Last year I attended the Salt Lake Comic Con with a friend of mine. (We'll call him "Chuck.") We had a great time going to some of the writing seminars, seeing some of the celebrity panels (Counselor Troi!), looking at all the merchandise for sale, and observing the people dressed up in costumes. (Note for future cosplayers: if you want to stand out in the crowd, try something besides Deadpool and/or Harley Quinn.)
One day, as Chuck and I were walking through the exhibition hall, an attractive woman approached us and began to talk to us. I'd like to say this is something that happens frequently when Chuck and I walk anywhere together, but that would be a lie. Attractive women we don't know aren't coming up to us and starting up conversations very often.
The thrill of being approached by an attractive woman was quickly muted, though, when we found out why she chose to talk to us. Chuck and I are both tall, around 6' 2", and neither of us are what could be called "petite." The woman was a vendor operating a booth that sold "big and tall" clothing. So, yes, she approached us because we were fat.
She tried to be as subtle as she could in her approach. She said something like, "Hey, guys! How are you doing? I bet guys as tall as you are have trouble finding shirts around here that will fit you. We've got some shirts right over here that would be great for you guys."
Yes, quietly emphasizing the tall instead of the big or fat was a good approach. (You don't want to insult potential customers right out of the gate.) And, she definitely had my attention because she was right: I do have a hard time finding shirts that will fit me. One of the most frustrating things about Comic Con is that so many vendors have really cool shirts that I would like to buy, but none of them will fit me because the shirts are too short! Unless my shirts are extra-tall, there's a good chance someone will be seeing my butt crack. (And no one wants that!) (See: My Crack Problem.) (Or don't.)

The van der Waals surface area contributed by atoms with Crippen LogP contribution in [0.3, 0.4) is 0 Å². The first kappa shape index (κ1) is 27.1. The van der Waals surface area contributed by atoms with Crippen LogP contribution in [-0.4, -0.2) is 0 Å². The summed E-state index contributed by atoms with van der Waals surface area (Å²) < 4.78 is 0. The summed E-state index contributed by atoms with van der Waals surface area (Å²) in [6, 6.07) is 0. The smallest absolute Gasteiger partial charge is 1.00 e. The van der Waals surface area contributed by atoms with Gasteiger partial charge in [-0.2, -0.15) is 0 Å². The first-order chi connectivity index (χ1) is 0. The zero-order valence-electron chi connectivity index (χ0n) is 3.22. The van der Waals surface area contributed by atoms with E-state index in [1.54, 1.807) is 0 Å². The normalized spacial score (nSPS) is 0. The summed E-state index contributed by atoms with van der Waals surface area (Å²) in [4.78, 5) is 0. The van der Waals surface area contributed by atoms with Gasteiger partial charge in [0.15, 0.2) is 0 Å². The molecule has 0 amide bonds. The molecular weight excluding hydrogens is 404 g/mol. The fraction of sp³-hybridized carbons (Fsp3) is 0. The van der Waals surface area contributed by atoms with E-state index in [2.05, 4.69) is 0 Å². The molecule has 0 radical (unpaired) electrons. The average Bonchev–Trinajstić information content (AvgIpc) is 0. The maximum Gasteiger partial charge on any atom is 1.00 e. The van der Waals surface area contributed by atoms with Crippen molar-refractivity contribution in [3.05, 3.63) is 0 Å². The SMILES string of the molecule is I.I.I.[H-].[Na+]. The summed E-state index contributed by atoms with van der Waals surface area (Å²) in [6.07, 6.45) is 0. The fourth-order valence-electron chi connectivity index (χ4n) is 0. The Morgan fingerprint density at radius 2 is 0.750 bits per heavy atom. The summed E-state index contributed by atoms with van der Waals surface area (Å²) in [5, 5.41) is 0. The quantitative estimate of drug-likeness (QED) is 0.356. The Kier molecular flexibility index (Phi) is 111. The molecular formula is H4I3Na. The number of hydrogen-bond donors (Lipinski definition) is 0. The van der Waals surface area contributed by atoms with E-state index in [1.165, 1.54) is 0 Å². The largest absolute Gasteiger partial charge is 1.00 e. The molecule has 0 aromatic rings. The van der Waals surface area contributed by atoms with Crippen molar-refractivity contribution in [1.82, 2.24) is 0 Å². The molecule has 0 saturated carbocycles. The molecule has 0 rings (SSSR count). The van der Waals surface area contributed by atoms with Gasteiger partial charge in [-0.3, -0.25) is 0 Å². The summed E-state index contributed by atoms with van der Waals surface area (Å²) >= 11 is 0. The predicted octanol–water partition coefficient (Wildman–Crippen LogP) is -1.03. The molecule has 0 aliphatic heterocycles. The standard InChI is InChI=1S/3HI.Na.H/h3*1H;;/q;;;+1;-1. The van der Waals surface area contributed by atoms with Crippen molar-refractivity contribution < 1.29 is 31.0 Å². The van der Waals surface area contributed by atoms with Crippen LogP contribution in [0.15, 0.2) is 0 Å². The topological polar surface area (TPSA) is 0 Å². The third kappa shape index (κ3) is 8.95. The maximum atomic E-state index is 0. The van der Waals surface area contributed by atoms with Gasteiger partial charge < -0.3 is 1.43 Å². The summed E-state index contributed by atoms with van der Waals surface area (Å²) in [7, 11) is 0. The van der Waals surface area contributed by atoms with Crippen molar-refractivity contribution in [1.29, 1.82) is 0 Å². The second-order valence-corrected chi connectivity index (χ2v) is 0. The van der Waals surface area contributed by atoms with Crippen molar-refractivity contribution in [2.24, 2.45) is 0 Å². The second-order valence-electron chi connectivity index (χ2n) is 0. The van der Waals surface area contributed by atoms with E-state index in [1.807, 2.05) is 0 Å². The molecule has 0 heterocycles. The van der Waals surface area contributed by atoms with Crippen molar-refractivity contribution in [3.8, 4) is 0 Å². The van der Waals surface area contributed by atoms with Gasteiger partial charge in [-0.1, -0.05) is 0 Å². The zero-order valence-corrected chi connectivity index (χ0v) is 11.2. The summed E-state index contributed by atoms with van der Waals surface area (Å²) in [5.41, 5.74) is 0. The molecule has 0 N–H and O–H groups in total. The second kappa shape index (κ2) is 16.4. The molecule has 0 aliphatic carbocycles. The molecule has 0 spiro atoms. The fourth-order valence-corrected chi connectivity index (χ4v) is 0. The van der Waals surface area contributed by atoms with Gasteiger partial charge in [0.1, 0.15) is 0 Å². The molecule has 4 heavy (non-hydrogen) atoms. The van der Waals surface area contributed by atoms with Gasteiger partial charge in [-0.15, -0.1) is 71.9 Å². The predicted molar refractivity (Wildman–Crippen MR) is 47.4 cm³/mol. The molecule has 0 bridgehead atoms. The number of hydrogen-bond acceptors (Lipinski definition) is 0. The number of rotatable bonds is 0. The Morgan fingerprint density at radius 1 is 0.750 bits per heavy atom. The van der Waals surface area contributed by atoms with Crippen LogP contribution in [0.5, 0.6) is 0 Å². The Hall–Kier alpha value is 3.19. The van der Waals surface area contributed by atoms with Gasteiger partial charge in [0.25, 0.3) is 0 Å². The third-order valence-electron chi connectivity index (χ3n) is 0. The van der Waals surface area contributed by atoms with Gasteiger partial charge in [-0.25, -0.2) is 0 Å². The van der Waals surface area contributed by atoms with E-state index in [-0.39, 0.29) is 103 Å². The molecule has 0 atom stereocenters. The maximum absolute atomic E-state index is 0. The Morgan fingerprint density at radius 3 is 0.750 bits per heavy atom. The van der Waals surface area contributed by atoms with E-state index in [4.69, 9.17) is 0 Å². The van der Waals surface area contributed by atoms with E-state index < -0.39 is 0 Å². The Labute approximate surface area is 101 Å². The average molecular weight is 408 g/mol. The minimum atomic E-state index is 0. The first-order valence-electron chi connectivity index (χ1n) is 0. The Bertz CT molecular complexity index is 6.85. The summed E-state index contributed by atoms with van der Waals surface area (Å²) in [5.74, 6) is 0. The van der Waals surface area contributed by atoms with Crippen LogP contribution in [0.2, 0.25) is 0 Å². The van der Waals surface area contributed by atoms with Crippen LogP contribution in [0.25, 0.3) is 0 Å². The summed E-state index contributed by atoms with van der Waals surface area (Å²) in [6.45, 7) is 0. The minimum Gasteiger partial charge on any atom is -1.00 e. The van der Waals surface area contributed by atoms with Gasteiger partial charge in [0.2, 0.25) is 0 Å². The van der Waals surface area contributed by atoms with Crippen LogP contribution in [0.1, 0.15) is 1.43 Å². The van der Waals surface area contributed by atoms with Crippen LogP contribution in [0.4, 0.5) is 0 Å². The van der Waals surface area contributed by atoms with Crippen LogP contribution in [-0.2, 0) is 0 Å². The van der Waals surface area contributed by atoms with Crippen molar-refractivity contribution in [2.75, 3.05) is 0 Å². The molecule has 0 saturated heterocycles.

Once I realized what had just happened, I was filled with several different emotions. Sadness. Because Chuck and I were singled out because we are large. Happiness. Because I might be able to find a shirt that would actually fit me. Sympathy. Because I felt bad for this woman whose job it was to approach random fat people to try to get them to her store.
But, I still ended up buying a couple of shirts. Why? Well, partly because I wanted to have a couple of shirts that might actually fit me. But, I also bought the shirts partly because I felt sorry for the woman whose job it was to wander the Comic Con floor, find fat people, and bring them back to her store without telling them that they are fat.
Some jobs are just more difficult than others.